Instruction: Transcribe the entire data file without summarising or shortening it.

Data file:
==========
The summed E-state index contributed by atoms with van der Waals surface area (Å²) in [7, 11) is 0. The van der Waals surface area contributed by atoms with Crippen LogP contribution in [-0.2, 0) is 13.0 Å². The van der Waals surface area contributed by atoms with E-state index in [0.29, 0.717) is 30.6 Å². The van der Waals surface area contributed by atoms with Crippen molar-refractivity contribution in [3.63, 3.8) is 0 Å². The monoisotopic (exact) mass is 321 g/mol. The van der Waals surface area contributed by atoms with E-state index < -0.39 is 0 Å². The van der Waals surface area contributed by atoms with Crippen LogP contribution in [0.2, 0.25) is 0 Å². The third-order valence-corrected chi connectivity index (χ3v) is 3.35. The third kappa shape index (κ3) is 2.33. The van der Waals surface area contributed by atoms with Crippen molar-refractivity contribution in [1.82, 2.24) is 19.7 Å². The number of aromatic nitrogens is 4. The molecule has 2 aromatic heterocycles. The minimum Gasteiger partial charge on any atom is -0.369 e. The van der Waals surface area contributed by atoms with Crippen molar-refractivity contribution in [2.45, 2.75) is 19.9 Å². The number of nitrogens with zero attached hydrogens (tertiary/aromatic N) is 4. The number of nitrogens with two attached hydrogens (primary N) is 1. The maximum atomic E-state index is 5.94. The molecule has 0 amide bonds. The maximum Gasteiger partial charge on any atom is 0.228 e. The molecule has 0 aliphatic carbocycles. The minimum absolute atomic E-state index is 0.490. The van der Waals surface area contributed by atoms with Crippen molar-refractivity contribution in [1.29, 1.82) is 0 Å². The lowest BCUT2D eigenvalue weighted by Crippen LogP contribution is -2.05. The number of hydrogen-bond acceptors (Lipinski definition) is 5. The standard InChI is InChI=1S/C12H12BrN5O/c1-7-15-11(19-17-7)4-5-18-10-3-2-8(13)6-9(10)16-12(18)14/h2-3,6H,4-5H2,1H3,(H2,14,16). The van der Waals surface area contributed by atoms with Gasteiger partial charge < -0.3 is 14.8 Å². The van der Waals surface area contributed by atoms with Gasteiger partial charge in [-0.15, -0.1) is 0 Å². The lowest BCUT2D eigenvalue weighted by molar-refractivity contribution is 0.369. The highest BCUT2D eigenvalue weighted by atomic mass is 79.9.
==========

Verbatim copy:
The summed E-state index contributed by atoms with van der Waals surface area (Å²) in [7, 11) is 0. The van der Waals surface area contributed by atoms with Crippen LogP contribution in [-0.2, 0) is 13.0 Å². The van der Waals surface area contributed by atoms with E-state index in [0.29, 0.717) is 30.6 Å². The van der Waals surface area contributed by atoms with Crippen molar-refractivity contribution in [3.63, 3.8) is 0 Å². The monoisotopic (exact) mass is 321 g/mol. The van der Waals surface area contributed by atoms with E-state index < -0.39 is 0 Å². The van der Waals surface area contributed by atoms with Crippen LogP contribution in [0.2, 0.25) is 0 Å². The third-order valence-corrected chi connectivity index (χ3v) is 3.35. The third kappa shape index (κ3) is 2.33. The van der Waals surface area contributed by atoms with Crippen molar-refractivity contribution in [1.82, 2.24) is 19.7 Å². The number of aromatic nitrogens is 4. The molecule has 2 aromatic heterocycles. The minimum Gasteiger partial charge on any atom is -0.369 e. The van der Waals surface area contributed by atoms with Crippen molar-refractivity contribution in [2.45, 2.75) is 19.9 Å². The number of nitrogens with zero attached hydrogens (tertiary/aromatic N) is 4. The number of nitrogens with two attached hydrogens (primary N) is 1. The maximum atomic E-state index is 5.94. The molecule has 0 amide bonds. The maximum Gasteiger partial charge on any atom is 0.228 e. The molecule has 0 aliphatic carbocycles. The minimum absolute atomic E-state index is 0.490. The van der Waals surface area contributed by atoms with Crippen molar-refractivity contribution in [1.29, 1.82) is 0 Å². The lowest BCUT2D eigenvalue weighted by Crippen LogP contribution is -2.05. The number of hydrogen-bond acceptors (Lipinski definition) is 5. The standard InChI is InChI=1S/C12H12BrN5O/c1-7-15-11(19-17-7)4-5-18-10-3-2-8(13)6-9(10)16-12(18)14/h2-3,6H,4-5H2,1H3,(H2,14,16). The van der Waals surface area contributed by atoms with Gasteiger partial charge < -0.3 is 14.8 Å². The van der Waals surface area contributed by atoms with Gasteiger partial charge in [-0.15, -0.1) is 0 Å². The lowest BCUT2D eigenvalue weighted by molar-refractivity contribution is 0.369. The highest BCUT2D eigenvalue weighted by atomic mass is 79.9.